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Data migration: Proceed with caution

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Server-to-remote server data migrations
Migrating data at a block level from the source server to a remote target server introduces a different set of issues:

  • Creating the initial copy of the data on the target server
  • Synching the data once the initial copy is in place
  • Going forward to the target server
  • Falling back to the source server
  • Shutting down the application to switch between servers

How the initial copy of the data is created on the target server depends on three variables: distance, bandwidth and the amount of data. When the target server is close, there's a minimal amount of data to move and ample network bandwidth between the source and target servers; creating and synchronizing the data between the source and target servers is no big deal. However, it becomes an issue when you need to migrate a large amount of data over a limited bandwidth network connection; each product offers a way to accomplish this objective.

Symantec's Veritas Volume Replicator uses checkpoint initialization, replicated volume group (RVG), storage replicator log (SRL) and replication link (RLINK) to move large amounts of data from the source to the target server by creating a full hot block-level backup to tape. The SRL is used to map changes during the backup; Veritas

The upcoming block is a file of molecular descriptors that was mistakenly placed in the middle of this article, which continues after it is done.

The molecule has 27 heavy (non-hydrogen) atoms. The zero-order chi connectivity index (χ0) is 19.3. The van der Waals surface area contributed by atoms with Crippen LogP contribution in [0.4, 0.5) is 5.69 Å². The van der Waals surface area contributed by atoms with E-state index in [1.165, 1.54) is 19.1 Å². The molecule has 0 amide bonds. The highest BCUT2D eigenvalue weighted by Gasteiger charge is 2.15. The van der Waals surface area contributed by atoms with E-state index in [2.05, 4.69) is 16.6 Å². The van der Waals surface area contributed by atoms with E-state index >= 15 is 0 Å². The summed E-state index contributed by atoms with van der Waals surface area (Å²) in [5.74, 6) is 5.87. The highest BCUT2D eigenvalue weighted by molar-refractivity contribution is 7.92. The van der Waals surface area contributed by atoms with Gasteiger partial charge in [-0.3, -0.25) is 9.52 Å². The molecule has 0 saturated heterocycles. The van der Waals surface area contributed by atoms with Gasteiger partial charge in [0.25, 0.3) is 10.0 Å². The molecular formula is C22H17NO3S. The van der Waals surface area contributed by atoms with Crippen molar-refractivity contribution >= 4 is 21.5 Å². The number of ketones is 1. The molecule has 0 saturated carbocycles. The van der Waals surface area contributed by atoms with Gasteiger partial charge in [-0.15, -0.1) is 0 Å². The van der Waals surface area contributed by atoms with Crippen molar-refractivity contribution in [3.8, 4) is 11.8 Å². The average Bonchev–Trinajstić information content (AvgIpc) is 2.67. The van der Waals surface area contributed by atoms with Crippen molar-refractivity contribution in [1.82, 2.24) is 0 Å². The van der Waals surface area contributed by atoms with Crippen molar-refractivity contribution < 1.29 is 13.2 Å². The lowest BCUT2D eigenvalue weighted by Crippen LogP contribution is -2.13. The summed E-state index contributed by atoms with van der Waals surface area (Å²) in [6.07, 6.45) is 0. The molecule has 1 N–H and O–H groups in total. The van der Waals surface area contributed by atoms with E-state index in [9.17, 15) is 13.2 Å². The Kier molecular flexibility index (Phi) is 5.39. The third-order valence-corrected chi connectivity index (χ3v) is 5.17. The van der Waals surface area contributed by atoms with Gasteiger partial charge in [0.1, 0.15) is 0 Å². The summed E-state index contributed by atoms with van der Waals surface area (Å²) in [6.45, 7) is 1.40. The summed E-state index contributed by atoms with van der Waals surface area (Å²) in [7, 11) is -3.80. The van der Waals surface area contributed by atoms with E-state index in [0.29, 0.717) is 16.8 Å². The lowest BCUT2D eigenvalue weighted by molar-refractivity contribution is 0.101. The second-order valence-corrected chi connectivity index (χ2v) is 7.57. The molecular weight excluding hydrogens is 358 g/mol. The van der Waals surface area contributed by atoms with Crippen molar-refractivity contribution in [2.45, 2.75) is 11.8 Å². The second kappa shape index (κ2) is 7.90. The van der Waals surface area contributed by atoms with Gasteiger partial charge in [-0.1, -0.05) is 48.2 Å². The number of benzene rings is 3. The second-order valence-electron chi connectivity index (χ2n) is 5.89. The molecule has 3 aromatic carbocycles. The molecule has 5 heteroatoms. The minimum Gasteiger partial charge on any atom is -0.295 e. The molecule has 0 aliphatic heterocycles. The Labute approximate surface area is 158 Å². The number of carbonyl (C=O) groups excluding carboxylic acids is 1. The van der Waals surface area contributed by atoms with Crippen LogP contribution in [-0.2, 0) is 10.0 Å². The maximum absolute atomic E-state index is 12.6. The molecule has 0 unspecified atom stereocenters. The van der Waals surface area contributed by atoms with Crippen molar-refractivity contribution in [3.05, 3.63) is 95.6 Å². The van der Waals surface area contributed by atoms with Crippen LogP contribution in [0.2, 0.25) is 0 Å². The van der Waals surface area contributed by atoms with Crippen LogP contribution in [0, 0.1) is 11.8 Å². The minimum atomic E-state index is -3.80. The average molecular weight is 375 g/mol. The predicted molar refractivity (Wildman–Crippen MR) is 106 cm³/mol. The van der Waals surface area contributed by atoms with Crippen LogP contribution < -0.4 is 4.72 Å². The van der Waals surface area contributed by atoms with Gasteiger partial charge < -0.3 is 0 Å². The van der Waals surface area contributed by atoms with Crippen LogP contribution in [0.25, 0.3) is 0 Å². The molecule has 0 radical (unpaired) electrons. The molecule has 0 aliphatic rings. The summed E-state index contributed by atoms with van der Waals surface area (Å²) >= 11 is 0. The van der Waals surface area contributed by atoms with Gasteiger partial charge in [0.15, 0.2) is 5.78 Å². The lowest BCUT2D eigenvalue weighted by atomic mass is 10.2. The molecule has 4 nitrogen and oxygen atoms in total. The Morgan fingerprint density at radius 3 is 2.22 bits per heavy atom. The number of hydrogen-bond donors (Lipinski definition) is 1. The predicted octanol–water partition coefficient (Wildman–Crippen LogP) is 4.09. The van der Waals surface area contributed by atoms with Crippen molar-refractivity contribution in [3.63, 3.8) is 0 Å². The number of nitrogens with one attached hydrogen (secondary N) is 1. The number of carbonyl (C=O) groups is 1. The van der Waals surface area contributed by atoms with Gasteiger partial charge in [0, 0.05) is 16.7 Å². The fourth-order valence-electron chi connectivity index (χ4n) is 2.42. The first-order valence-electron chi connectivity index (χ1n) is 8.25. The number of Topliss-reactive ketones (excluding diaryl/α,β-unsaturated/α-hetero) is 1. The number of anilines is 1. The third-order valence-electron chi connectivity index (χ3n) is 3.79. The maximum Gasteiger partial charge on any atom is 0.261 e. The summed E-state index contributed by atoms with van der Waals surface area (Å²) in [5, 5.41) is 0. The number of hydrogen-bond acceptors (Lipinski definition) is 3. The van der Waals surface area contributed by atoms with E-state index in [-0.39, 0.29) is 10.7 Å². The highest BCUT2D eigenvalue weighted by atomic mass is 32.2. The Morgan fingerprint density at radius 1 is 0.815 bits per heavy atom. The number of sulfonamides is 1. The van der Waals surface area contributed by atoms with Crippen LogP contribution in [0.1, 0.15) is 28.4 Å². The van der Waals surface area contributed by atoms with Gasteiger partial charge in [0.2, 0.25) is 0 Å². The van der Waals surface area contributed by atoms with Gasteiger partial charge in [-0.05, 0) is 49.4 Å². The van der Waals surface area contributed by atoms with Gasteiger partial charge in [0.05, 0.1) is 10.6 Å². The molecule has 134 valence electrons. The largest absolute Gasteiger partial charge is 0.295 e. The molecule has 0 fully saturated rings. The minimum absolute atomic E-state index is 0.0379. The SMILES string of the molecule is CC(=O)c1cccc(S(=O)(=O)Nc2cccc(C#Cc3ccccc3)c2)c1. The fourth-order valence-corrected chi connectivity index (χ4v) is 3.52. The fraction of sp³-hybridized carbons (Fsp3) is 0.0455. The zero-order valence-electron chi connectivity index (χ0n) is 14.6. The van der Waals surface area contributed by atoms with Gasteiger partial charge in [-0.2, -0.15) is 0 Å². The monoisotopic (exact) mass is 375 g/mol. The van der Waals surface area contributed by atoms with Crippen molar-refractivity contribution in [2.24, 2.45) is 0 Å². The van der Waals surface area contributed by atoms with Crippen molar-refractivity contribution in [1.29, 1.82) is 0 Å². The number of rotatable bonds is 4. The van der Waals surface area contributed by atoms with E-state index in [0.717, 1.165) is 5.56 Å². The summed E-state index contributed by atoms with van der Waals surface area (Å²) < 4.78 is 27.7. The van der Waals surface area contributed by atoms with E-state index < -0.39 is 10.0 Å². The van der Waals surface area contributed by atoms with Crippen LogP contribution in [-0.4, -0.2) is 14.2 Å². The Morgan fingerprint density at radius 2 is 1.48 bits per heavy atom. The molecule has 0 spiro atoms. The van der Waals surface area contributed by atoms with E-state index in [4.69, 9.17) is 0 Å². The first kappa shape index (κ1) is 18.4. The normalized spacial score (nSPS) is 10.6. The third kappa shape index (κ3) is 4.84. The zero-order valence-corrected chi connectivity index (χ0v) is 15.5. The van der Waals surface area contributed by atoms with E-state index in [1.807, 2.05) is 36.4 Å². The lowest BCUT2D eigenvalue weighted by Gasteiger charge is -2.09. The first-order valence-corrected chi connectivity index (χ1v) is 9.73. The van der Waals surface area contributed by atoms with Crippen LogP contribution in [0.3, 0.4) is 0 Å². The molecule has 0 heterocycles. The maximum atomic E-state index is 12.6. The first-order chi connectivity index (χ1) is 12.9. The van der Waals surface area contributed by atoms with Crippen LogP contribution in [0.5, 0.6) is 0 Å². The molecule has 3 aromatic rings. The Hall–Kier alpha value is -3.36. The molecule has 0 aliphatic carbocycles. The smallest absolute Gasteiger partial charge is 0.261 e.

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Volume Replicator places a check-start pointer in the SRL when the backup begins and a check-end pointer at the end of the backup. The tapes with the backup are then sent to the target server and the data is restored there.

Once restored, Veritas Volume Replicator on the source server communicates with the target server and sends over the two SRLs it owns: the one created during the backup and the one with all data since the completion of the backup. The target server's copy of Veritas Volume Replicator first replays the SRL created during the backup to create a consistent but out-of-date backup on the target server. It then replays all entries created in the SRL since the end of the backup to create an up-to-date copy of data at the remote site.

This was first published in August 2006

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